Pitt Professors Tasked with Improving 3-D Printing for Nuclear Energy Industry: The nuclear energy industry requires the manufacturing of complex components, but faces a problem in harnessing the power of cost-effective additive manufacturing, or 3-D printing An associate professor and research director To of the University of Pittsburgh’s Swanson School of Engineering received a $1 million U.S. Department of Energy award to help solve the problem. The researchers are tasked with designing and manufacturing nuclear plant components via additive manufacturing, with a focus on developing solutions including dissolvable supports. (Biz Journals)
Space, NASA & NOAA
Texas Researchers Left in a Lurch With Continued Delays of NASA’s James Webb Telescope: The launch of NASA's James Webb Space Telescope was fewer than two years away when Steve Finkelstein was tapped in November as one of the first astronomers to test the agency's newest telescope. Finkelstein, an associate astronomy professor at the University of Texas-Austin, began prepping the lab for data simulations ahead of the launch. But then the problem-plagued telescope suffered the latest in a string of human error and technical issues, causing it to be delayed yet again to March 2021. The most recent delay has left researchers, like Finkelstein, in a lurch as the wait for James Webb stretches far beyond what was originally anticipated when the telescope was first suggested almost two decades ago. (Houston Chronicle)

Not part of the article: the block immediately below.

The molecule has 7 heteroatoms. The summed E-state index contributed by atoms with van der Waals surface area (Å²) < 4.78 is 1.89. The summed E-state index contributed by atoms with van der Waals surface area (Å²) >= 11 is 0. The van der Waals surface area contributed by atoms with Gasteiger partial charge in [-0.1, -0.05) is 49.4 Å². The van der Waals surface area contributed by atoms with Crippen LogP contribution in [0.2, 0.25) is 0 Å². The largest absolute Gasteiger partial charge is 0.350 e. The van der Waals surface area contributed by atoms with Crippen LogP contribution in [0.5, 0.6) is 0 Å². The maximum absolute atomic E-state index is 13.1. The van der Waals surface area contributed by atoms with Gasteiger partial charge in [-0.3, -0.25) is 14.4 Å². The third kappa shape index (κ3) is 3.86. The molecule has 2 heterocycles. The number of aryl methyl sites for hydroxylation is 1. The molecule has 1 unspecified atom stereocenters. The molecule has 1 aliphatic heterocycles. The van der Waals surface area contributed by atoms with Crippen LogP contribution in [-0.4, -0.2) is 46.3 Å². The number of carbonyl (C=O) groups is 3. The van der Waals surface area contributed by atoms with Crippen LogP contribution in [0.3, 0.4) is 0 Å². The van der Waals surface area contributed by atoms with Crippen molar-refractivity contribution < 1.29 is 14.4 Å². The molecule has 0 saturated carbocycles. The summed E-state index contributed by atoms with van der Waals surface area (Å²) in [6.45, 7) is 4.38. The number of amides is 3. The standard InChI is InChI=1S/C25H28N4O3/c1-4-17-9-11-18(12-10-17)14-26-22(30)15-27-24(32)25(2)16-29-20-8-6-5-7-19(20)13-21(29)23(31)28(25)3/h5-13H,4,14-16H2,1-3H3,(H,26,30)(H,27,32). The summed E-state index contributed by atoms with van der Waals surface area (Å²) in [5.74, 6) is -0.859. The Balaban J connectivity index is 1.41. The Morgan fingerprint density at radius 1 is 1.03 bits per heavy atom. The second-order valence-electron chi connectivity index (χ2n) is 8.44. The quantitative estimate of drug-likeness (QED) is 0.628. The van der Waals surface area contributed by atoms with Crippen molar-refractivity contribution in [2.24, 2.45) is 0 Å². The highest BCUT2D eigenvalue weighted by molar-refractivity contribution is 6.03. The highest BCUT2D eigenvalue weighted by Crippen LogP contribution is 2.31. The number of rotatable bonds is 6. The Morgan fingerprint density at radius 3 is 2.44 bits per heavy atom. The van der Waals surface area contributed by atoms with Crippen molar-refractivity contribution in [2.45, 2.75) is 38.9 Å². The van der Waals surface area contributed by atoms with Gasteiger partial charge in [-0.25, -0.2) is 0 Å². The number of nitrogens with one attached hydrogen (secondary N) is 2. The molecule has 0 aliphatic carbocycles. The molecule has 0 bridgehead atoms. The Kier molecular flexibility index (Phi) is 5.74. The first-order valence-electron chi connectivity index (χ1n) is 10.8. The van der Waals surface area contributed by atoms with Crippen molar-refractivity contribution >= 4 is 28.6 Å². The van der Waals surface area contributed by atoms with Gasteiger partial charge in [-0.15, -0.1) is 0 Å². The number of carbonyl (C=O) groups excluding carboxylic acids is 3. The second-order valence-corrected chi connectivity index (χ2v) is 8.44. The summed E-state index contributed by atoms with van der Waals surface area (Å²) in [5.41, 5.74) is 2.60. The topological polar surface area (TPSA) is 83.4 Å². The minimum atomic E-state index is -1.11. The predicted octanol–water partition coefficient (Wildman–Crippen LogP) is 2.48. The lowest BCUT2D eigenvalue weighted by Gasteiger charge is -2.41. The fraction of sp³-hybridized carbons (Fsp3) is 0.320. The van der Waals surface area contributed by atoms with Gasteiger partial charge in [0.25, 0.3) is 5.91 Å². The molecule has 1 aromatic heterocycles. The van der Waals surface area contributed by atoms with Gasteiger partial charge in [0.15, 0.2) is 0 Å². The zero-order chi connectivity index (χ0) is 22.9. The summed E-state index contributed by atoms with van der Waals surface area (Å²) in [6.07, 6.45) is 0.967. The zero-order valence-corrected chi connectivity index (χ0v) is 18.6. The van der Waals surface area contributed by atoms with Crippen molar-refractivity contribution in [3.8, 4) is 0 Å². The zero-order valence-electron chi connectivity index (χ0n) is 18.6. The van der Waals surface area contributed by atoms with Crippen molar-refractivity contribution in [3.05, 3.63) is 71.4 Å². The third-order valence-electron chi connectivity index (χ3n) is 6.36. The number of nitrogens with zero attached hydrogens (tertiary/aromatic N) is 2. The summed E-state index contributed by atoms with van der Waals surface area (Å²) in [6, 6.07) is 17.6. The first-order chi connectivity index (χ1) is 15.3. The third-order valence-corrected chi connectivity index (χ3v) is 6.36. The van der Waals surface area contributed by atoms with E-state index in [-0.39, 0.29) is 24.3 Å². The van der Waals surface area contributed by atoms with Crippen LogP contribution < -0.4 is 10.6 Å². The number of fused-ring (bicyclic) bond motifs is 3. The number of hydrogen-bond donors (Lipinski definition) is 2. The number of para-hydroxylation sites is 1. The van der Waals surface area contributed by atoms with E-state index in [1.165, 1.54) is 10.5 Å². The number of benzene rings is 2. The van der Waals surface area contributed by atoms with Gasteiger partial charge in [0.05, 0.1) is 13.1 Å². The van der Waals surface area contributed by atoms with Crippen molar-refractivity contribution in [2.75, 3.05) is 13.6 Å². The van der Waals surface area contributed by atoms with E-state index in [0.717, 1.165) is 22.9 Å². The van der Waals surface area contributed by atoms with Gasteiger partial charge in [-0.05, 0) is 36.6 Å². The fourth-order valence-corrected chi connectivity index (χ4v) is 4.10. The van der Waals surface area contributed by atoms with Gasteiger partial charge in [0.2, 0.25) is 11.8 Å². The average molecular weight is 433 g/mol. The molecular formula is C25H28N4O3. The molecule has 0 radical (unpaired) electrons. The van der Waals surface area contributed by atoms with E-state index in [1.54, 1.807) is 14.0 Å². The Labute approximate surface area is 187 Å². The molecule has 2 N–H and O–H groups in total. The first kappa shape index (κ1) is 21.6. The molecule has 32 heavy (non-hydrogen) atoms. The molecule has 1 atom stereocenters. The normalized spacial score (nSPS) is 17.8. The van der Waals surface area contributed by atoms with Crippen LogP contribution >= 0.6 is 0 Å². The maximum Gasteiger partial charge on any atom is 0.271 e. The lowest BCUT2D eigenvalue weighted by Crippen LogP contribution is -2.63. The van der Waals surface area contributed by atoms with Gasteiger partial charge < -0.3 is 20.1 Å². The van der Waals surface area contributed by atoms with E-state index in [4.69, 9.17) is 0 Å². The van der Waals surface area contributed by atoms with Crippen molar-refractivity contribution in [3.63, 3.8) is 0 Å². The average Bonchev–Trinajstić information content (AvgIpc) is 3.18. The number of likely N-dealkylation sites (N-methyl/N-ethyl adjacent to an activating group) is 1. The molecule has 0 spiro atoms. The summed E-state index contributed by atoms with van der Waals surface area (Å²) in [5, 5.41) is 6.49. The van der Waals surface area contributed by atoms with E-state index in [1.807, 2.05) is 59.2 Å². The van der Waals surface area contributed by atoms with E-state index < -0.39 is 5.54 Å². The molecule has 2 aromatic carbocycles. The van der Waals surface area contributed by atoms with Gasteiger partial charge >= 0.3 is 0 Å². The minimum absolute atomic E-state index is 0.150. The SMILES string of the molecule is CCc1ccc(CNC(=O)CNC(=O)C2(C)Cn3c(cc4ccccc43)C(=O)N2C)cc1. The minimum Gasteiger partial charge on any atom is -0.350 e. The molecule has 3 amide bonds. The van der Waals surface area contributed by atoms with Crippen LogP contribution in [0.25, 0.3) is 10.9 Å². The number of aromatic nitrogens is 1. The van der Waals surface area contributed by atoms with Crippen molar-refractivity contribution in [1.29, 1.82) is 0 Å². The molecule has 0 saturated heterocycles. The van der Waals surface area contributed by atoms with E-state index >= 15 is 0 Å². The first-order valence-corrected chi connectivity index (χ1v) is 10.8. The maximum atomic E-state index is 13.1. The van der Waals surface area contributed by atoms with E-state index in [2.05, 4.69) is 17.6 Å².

NASA’s Parker Solar Probe is About to Get Up Close and Personal With the Sun: NASA’s Parker Solar Probe is about to embark on one daredevil stunt of a space mission. Slated to launch August 4, the probe will be the first spacecraft to swoop through the sun’s outer atmosphere, or corona, a roiling inferno of plasma heated to several million degrees Celsius. Parker’s closeup observations of the corona and the solar wind, the torrent of charged particles that the sun spews into space, could help resolve long-standing mysteries about the inner workings of the sun’s atmosphere. And the new data may improve forecasts for space weather that endangers spacecraft, astronauts and technology on the ground. (Science News)
Cyber Command Moves Closer to a Major New Weapon: The Air Force issued a formal proposal for the Department of Defense’s long-awaited cyber weapon system, known as the Unified Platform. DoD officials have said the Unified Platform is one of U.S. Cyber Command’s largest and most critical acquisition programs to date. Industry officials have said it is necessary to conduct cyber operations and is critical to national security. But details on what the Air Force wants in a Unified Platform are scarce. (Fifth Domain)
California’s ‘Sanctuary State’ Laws Withstand Federal Suit: A federal judge denied the U.S. Department of Justice’s request to block California’s “sanctuary state” law. The state can decide for itself whether or not to help the federal government “implement its immigration enforcement regime,” wrote Judge John Mendez in his order. (Route Fifty)
People Waste $1B A Year Because Feds Don't Advertise A Free Tax Filing Program: Since 2003, the IRS has partnered with tax software companies to provide free electronic filing services (if you meet the program/income limit requirements). The IRS says that 70% of all taxpayers should be eligible to use Free File. That's 100 million. However the 50 million returns the system has processed over the past 16 years has been only about 3% of all those eligible, in large part because the IRS does a poor job publicizing the program. (Forbes)